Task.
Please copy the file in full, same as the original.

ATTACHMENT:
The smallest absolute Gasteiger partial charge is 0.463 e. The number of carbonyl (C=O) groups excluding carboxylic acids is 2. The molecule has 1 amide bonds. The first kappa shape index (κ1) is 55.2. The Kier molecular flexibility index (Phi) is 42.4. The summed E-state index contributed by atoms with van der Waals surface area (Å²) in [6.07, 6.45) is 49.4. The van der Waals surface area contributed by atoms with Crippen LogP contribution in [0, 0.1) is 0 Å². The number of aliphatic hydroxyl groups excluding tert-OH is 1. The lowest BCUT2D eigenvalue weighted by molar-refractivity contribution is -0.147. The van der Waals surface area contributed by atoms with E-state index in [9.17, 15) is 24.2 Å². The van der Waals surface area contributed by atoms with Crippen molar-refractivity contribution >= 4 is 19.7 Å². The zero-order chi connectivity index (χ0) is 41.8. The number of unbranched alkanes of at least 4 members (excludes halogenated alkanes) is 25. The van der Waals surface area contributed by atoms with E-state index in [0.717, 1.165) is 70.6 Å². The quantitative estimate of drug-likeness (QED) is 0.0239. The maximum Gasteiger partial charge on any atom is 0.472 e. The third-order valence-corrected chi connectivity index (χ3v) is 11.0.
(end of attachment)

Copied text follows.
The smallest absolute Gasteiger partial charge is 0.463 e. The number of carbonyl (C=O) groups excluding carboxylic acids is 2. The molecule has 1 amide bonds. The first kappa shape index (κ1) is 55.2. The Kier molecular flexibility index (Phi) is 42.4. The summed E-state index contributed by atoms with van der Waals surface area (Å²) in [6.07, 6.45) is 49.4. The van der Waals surface area contributed by atoms with Crippen LogP contribution in [0, 0.1) is 0 Å². The number of aliphatic hydroxyl groups excluding tert-OH is 1. The lowest BCUT2D eigenvalue weighted by molar-refractivity contribution is -0.147. The van der Waals surface area contributed by atoms with E-state index in [9.17, 15) is 24.2 Å². The van der Waals surface area contributed by atoms with Crippen molar-refractivity contribution >= 4 is 19.7 Å². The zero-order chi connectivity index (χ0) is 41.8. The number of unbranched alkanes of at least 4 members (excludes halogenated alkanes) is 25. The van der Waals surface area contributed by atoms with E-state index in [0.717, 1.165) is 70.6 Å². The quantitative estimate of drug-likeness (QED) is 0.0239. The maximum Gasteiger partial charge on any atom is 0.472 e. The third-order valence-corrected chi connectivity index (χ3v) is 11.0.